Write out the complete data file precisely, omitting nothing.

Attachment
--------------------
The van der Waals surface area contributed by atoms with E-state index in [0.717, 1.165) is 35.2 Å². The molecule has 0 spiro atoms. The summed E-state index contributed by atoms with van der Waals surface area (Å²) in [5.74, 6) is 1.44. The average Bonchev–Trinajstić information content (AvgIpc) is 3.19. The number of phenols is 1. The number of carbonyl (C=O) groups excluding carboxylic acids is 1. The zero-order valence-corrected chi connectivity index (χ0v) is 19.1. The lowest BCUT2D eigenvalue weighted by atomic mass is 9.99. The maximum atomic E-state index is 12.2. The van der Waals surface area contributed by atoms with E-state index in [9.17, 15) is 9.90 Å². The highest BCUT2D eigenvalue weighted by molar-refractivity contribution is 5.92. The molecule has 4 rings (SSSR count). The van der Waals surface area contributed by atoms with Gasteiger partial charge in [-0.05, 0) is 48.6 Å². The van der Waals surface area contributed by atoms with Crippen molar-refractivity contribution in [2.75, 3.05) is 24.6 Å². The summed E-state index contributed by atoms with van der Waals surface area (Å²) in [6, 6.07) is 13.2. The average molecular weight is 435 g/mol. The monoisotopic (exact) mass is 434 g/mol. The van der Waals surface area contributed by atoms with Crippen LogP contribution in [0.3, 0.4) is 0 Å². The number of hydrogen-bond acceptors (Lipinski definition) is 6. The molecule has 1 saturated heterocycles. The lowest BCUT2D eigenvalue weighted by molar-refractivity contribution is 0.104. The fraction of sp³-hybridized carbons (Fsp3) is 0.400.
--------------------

The van der Waals surface area contributed by atoms with E-state index in [0.717, 1.165) is 35.2 Å². The molecule has 0 spiro atoms. The summed E-state index contributed by atoms with van der Waals surface area (Å²) in [5.74, 6) is 1.44. The average Bonchev–Trinajstić information content (AvgIpc) is 3.19. The number of phenols is 1. The number of carbonyl (C=O) groups excluding carboxylic acids is 1. The zero-order valence-corrected chi connectivity index (χ0v) is 19.1. The lowest BCUT2D eigenvalue weighted by atomic mass is 9.99. The maximum atomic E-state index is 12.2. The van der Waals surface area contributed by atoms with E-state index in [9.17, 15) is 9.90 Å². The highest BCUT2D eigenvalue weighted by molar-refractivity contribution is 5.92. The molecule has 4 rings (SSSR count). The van der Waals surface area contributed by atoms with Gasteiger partial charge in [-0.05, 0) is 48.6 Å². The van der Waals surface area contributed by atoms with Crippen molar-refractivity contribution in [2.75, 3.05) is 24.6 Å². The summed E-state index contributed by atoms with van der Waals surface area (Å²) in [6, 6.07) is 13.2. The average molecular weight is 435 g/mol. The monoisotopic (exact) mass is 434 g/mol. The van der Waals surface area contributed by atoms with Crippen LogP contribution in [0.3, 0.4) is 0 Å². The number of hydrogen-bond acceptors (Lipinski definition) is 6. The molecule has 1 saturated heterocycles. The lowest BCUT2D eigenvalue weighted by molar-refractivity contribution is 0.104. The fraction of sp³-hybridized carbons (Fsp3) is 0.400.